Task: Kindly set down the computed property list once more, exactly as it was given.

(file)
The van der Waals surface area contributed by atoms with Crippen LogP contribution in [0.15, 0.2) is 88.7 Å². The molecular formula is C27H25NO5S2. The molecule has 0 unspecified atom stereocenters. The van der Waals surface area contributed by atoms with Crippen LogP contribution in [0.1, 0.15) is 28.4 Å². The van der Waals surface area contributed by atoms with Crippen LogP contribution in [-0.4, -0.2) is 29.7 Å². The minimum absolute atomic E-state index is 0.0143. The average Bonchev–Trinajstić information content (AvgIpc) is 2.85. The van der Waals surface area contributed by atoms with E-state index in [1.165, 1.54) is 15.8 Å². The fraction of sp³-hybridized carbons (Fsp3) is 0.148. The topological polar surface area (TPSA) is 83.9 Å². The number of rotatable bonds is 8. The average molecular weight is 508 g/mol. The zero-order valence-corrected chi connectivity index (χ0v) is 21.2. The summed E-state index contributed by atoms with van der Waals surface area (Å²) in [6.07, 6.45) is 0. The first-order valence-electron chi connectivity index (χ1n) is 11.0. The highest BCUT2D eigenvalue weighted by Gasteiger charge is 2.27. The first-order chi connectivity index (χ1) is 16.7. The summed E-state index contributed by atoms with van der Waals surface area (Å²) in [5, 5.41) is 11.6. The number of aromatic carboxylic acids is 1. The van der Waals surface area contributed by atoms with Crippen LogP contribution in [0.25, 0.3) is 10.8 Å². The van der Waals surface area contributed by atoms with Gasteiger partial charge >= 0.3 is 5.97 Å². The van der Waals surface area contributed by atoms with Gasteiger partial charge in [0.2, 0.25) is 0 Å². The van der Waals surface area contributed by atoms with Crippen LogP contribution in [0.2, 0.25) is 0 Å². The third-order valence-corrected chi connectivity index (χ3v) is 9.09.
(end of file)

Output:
The van der Waals surface area contributed by atoms with Crippen LogP contribution in [0.15, 0.2) is 88.7 Å². The molecular formula is C27H25NO5S2. The molecule has 0 unspecified atom stereocenters. The van der Waals surface area contributed by atoms with Crippen LogP contribution in [0.1, 0.15) is 28.4 Å². The van der Waals surface area contributed by atoms with Crippen LogP contribution in [-0.4, -0.2) is 29.7 Å². The minimum absolute atomic E-state index is 0.0143. The average Bonchev–Trinajstić information content (AvgIpc) is 2.85. The van der Waals surface area contributed by atoms with E-state index in [1.165, 1.54) is 15.8 Å². The fraction of sp³-hybridized carbons (Fsp3) is 0.148. The topological polar surface area (TPSA) is 83.9 Å². The number of rotatable bonds is 8. The average molecular weight is 508 g/mol. The zero-order valence-corrected chi connectivity index (χ0v) is 21.2. The summed E-state index contributed by atoms with van der Waals surface area (Å²) in [6.07, 6.45) is 0. The first-order valence-electron chi connectivity index (χ1n) is 11.0. The highest BCUT2D eigenvalue weighted by Gasteiger charge is 2.27. The first-order chi connectivity index (χ1) is 16.7. The summed E-state index contributed by atoms with van der Waals surface area (Å²) in [5, 5.41) is 11.6. The number of aromatic carboxylic acids is 1. The van der Waals surface area contributed by atoms with Crippen LogP contribution in [0.25, 0.3) is 10.8 Å². The van der Waals surface area contributed by atoms with Gasteiger partial charge >= 0.3 is 5.97 Å². The van der Waals surface area contributed by atoms with Gasteiger partial charge in [0.2, 0.25) is 0 Å². The van der Waals surface area contributed by atoms with Crippen LogP contribution in [0.2, 0.25) is 0 Å². The third-order valence-corrected chi connectivity index (χ3v) is 9.09.